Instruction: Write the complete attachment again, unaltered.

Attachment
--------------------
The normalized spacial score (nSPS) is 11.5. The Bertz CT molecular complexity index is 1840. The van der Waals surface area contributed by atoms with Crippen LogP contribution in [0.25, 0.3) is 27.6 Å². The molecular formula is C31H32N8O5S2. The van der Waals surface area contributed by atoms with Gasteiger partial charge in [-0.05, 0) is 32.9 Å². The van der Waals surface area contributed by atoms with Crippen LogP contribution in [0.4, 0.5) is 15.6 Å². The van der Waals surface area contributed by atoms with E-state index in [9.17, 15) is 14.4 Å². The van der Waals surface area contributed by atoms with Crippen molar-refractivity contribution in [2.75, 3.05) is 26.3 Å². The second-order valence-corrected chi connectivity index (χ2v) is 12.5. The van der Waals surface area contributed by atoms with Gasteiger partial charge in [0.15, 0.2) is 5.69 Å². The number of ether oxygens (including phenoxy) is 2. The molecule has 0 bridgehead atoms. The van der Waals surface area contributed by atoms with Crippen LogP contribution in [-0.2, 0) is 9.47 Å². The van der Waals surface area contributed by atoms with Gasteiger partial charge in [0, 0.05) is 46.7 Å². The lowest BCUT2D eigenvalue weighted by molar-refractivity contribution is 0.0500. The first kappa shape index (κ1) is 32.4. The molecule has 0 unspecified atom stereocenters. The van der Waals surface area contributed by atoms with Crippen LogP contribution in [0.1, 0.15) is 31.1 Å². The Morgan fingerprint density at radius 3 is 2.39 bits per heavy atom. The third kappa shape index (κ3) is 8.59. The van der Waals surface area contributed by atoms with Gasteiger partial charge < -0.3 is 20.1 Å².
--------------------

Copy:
The normalized spacial score (nSPS) is 11.5. The Bertz CT molecular complexity index is 1840. The van der Waals surface area contributed by atoms with Crippen LogP contribution in [0.25, 0.3) is 27.6 Å². The molecular formula is C31H32N8O5S2. The van der Waals surface area contributed by atoms with Gasteiger partial charge in [-0.05, 0) is 32.9 Å². The van der Waals surface area contributed by atoms with Crippen LogP contribution in [0.4, 0.5) is 15.6 Å². The van der Waals surface area contributed by atoms with E-state index in [9.17, 15) is 14.4 Å². The van der Waals surface area contributed by atoms with Crippen molar-refractivity contribution in [2.75, 3.05) is 26.3 Å². The second-order valence-corrected chi connectivity index (χ2v) is 12.5. The van der Waals surface area contributed by atoms with Gasteiger partial charge in [0.15, 0.2) is 5.69 Å². The number of ether oxygens (including phenoxy) is 2. The molecule has 0 bridgehead atoms. The van der Waals surface area contributed by atoms with Crippen LogP contribution in [-0.2, 0) is 9.47 Å². The van der Waals surface area contributed by atoms with Gasteiger partial charge in [0, 0.05) is 46.7 Å². The lowest BCUT2D eigenvalue weighted by molar-refractivity contribution is 0.0500. The first kappa shape index (κ1) is 32.4. The molecule has 0 unspecified atom stereocenters. The van der Waals surface area contributed by atoms with Crippen LogP contribution in [0.1, 0.15) is 31.1 Å². The Morgan fingerprint density at radius 3 is 2.39 bits per heavy atom. The third kappa shape index (κ3) is 8.59. The van der Waals surface area contributed by atoms with Gasteiger partial charge < -0.3 is 20.1 Å².